Rachel Whiteread Drawings
10899 Wilshire Boulevard
Through April 25
Like fast-food serving sizes and the national deficit, museums have spent the past decade growing bigger—adding ever-larger exhibition space to house monumental paintings, installations, and sculptures. Referred to as “museum elephantiasis” by Deyan Sudjic, the director of London’s Design Museum, the race to expand has become a global epidemic. But while larger and better-endowed museums continue to grow, how do smaller museums compete without the physical room or deep-pocketed patrons needed to expand?
The Hammer Museum has found an intriguing antidote to the increasing monumentality of contemporary art by mounting an intimate exhibit of British artist Rachel Whiteread’s drawings. Whiteread is known primarily for her gigantic public projects, including a concrete cast of a Victorian house in East London (1993) and the Judenplatz Holocaust Memorial in Vienna (2000), a 10-by-7-meter cast of library shelves turned inside out. Rachel Whiteread Drawings is the first major museum survey of her works on paper, featuring 155 drawings, eight sculptures, and two vitrines of small objects and postcards she’s collected and arranged.
While Whiteread has achieved greater acclaim for her architectural sculptures, some of her most moving work has been her concrete and resin casts of negative space, often domestic and usually worn by time and use. She—like Bruce Nauman before her—gives form to the immaterial, such as her casts of the spaces beneath chairs or a staircase between a building’s levels. Equally moving and perhaps less familiar are the drawings— usually done in ink, pencil, varnish, and (ironically, perhaps) correction fluid—on softly colored graph paper in tonally complementary colors. She uses these to work through the minute details of a home: the door knobs, light switches, and floor planks. In fact, the galleries are divided by architectural themes such as “Tables and Chairs,” “Floors,” “Beds and Mattresses,” “Doors, Windows, Doorknobs and Switches,” and “Baths, Plinths and Slabs.”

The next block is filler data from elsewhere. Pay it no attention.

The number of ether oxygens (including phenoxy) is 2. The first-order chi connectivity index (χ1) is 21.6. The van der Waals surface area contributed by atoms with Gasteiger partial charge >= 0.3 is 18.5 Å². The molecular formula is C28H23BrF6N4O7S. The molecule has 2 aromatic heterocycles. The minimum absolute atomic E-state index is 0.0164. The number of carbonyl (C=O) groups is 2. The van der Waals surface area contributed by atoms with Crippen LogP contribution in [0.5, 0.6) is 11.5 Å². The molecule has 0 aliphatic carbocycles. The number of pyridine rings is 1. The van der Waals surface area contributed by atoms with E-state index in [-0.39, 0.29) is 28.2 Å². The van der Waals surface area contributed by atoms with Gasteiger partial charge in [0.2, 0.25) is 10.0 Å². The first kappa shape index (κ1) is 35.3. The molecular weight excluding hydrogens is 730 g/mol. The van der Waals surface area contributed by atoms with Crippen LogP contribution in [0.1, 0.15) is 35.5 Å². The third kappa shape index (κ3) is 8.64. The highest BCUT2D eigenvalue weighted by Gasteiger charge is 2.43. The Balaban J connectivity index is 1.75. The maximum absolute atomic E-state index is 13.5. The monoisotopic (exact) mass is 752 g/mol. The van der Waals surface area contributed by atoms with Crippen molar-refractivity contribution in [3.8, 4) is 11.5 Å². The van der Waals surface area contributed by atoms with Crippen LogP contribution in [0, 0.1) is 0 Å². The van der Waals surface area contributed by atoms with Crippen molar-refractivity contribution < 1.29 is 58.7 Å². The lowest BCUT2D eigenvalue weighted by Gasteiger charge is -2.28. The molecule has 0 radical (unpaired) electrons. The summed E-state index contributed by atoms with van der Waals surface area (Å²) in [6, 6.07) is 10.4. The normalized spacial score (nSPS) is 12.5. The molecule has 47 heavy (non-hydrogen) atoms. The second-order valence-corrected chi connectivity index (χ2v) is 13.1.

The drawings are often deceptively simple, belying the intricacy of herringbone-patterned floor planks, for instance. The graph paper lends the drawings a slightly mechanical quality, as she works through the details of a home’s oft-ignored accents. Other drawings are collages, lending her images of a rooftop resin water tank an even more ethereal quality juxtaposed with photographs of New York City’s landscape. Each of the rooms includes a conceptually-related sculpture or maquette, allowing visitors to experience multiple creative expressions and to witness the creative process as it progresses from one medium to another.
Whiteread has denied that her drawings are studies for her sculpture, claiming they are done independently and are akin to a diary for her. But the drawings echo the same dichotomies of presence/absence and memory/grieving/forget-ting that make her sculptures so poignant. This is an exhibit that will resonate more strongly with visitors already familiar with her work. Like the Velvet Underground’s understated, experimental album Desert Shore, it’s an exploration into new but familiar territory, simultaneously different and recognizable. And like that album, nothing is as good as classic Whiteread.
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